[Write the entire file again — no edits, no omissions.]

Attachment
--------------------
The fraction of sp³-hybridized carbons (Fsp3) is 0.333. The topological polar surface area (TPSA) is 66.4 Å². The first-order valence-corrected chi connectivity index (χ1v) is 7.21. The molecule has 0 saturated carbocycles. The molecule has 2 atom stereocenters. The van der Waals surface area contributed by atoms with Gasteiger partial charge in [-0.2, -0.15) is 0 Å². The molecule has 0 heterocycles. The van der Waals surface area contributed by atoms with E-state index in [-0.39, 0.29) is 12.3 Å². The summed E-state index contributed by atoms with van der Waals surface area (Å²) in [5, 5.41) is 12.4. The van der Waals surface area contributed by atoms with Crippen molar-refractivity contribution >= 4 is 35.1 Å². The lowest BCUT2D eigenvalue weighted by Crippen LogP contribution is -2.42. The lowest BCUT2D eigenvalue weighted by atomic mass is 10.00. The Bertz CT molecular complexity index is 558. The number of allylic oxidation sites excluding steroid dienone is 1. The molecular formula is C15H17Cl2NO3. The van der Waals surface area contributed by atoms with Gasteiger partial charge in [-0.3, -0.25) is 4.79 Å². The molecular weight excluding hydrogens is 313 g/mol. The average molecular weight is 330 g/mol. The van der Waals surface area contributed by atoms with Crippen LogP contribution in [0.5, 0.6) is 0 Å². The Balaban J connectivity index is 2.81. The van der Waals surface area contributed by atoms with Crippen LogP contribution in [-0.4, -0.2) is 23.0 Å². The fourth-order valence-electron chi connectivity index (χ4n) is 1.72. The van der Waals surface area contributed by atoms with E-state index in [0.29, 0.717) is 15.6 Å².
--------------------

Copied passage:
The fraction of sp³-hybridized carbons (Fsp3) is 0.333. The topological polar surface area (TPSA) is 66.4 Å². The first-order valence-corrected chi connectivity index (χ1v) is 7.21. The molecule has 0 saturated carbocycles. The molecule has 2 atom stereocenters. The van der Waals surface area contributed by atoms with Gasteiger partial charge in [-0.2, -0.15) is 0 Å². The molecule has 0 heterocycles. The van der Waals surface area contributed by atoms with E-state index in [-0.39, 0.29) is 12.3 Å². The summed E-state index contributed by atoms with van der Waals surface area (Å²) in [5, 5.41) is 12.4. The van der Waals surface area contributed by atoms with Crippen molar-refractivity contribution >= 4 is 35.1 Å². The lowest BCUT2D eigenvalue weighted by Crippen LogP contribution is -2.42. The lowest BCUT2D eigenvalue weighted by atomic mass is 10.00. The Bertz CT molecular complexity index is 558. The number of allylic oxidation sites excluding steroid dienone is 1. The molecular formula is C15H17Cl2NO3. The van der Waals surface area contributed by atoms with Gasteiger partial charge in [-0.3, -0.25) is 4.79 Å². The molecular weight excluding hydrogens is 313 g/mol. The average molecular weight is 330 g/mol. The van der Waals surface area contributed by atoms with Crippen LogP contribution in [0.5, 0.6) is 0 Å². The Balaban J connectivity index is 2.81. The van der Waals surface area contributed by atoms with Crippen LogP contribution in [-0.4, -0.2) is 23.0 Å². The fourth-order valence-electron chi connectivity index (χ4n) is 1.72. The van der Waals surface area contributed by atoms with E-state index in [0.29, 0.717) is 15.6 Å².